These are the five methods savvy IT professionals use to go the extra mile in remote support.
The ticket opens. Another support issue to deal with. No problem. That’s what your team does, it deals with them all day. But this one’s been escalated to you, the IT manager. Which means it needs a little extra attention.
The best support technician in the world can’t make an IT infrastructure run smoothly unless they’ve got the right information and applications. So this blog looks at some remote software support methods IT professionals use to close support issues quickly and effectively — methods that go far beyond the trouble-ticket email thread.
Service people waste a vast number of hours simply working out the best way to connect different systems together so problems can be solved. Heterogeneity is a support problem in itself. But when you take the OS out of the picture by letting different devices connect without trouble — letting data connect to data, Mac to PC or phone to desktop — the most frustrating part of any service interaction is removed.
It’s a benefit enjoyed by the faculty and staff of St. Edward’s University. Serving over 1,000 users with a small team might seem like overload, especially with a service solution not suited to Windows and unable to support Macs at all. Switching to a remote support solution took away the technological differences, letting the techs concentrate on what mattered — solving problems for faculty and staff.
“TeamViewer increased our capacity to provide remote support by 15-20%. The days we used to scramble to get to multiple locations are gone, and now we can fix our school’s problems remotely.” — Danny Lorenty, Support Manager, St. Edward’s University
Of course, the ability to take over a user’s desktop is hugely useful when solving systems issues. But if it’s a repeated problem, you’ll find more payback in walking them through the solution, rather than just resolving the issue for them.
It’s the approach used by Axterisko, which uses desktop management features to solve user problems in real time — taking over the user’s software environment from afar, and making necessary changes directly on their system. As support techs solve each issue, the end user sees their cursor and desktop moving independently — and often learn what’s needed to accomplish a particular task again, cutting down the probability of the same trouble ticket being reopened.
“TeamViewer is a win-win solution. Being able to offer support on time helps the customer stay calm and also makes them happy.” – Antonio Fiore, CEO and Founder, Axterisko Informatica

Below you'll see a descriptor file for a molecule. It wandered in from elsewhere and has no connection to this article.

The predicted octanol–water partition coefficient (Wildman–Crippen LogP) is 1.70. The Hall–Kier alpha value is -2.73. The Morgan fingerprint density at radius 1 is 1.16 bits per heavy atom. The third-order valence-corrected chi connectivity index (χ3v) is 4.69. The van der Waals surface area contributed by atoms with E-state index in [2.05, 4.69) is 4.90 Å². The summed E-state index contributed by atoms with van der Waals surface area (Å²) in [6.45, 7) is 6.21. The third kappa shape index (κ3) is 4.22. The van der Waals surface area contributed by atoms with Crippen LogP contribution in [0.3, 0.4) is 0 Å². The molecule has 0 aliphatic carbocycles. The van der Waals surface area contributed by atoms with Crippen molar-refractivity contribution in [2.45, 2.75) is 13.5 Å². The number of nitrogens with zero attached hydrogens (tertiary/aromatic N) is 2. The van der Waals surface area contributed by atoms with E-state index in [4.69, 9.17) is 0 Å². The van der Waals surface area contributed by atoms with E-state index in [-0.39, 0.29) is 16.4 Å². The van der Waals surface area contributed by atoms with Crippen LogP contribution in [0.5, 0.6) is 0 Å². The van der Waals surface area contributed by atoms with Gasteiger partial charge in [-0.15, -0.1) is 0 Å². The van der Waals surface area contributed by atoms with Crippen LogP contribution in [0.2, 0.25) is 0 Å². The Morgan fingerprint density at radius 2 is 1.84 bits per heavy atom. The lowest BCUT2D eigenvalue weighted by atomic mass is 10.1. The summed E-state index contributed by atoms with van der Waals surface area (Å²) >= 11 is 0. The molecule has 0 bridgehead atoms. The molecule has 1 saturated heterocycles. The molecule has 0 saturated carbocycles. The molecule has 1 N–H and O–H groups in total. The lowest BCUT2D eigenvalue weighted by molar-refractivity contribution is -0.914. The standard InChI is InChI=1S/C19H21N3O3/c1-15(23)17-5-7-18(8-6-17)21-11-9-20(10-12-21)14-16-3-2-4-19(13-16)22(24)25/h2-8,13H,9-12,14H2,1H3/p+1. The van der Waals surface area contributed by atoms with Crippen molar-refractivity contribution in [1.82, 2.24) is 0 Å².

Sometimes the best way to solve a problem is face-to-face. But with the right technology, face-to-face doesn’t have to mean being in the same room. Remote support solutions offer multichannel conferencing and collaboration as well as remote monitoring and management. Particularly with inexperienced users, a chat where you can see each other can offer reassurance and confidence to your end user. When you solve a problem face-to-face, you’re showing the human side of tech support — which does great things for your profile within the organization.
Nor is face-to-face limited to the kinds of computer trouble normally classified as tech support. Physicians at MediTouch use remote support solutions to deliver complete physiotherapy sessions to injury victims via secure two-way videoconferencing.
When employee support is focused on the nerve center of the corporate network, mobile users or remote workers can often be left out. That’s a worry, since the top sales guy stuck in a hotel room or the traveling engineer with only a dialup connection is arguably in greater need of your services than the average worker sitting at a desk. If your end users can’t be productive wherever work takes them, a vital business process or a company-saving sale may be on the line.
As a communications provider, Avaya had a specific reason to be mobile-friendly. It treats mobile users as one with desktop workers, offering them the same program of maintenance and updates, at the same time.
“This ability to support customers faster, more efficiently, and professionally in the case of escalation via TeamViewer also naturally improves our quota of successful remote support.” — Thomas Wollenhaupt, Customer Support Engineer, Avaya
Sometimes, the best remote software support doesn’t involve a service issue. Rather, it’s in the pre-emptive actions. Keeping applications up-to-date, maintaining the latest versions, applying patches and point releases to top up levels of security. Dashboards that bring together multiple instances of an issue, providing support teams with an integrated view on the data, can shed light on complex problems quickly.
Healthcare is one area where mistakes are best solved before they happen. The Red Cross Hospital of Córdoba uses remote support solutions to keep their IT infrastructure healthy.
Monitoring and measuring a range of metrics across a myriad of connected equipment means technical failures are found and fixed fast — often without users even realizing a problem occurred. Which is great news for the team of three providing support — and, of course, for the hospital’s patients.
Effective remote software support isn’t a simple list of problems to deal with first-in, first-out. Dashboards, monitoring, proactive control, passive updates and maintenance enable a strategic approach to tech support that results in faster response, better outcomes, and greater customer satisfaction. Whether those customers are internal or external.
There’s no time to sit back and relax — get proactive about seeing where a remote support solution can fit into your service infrastructure today.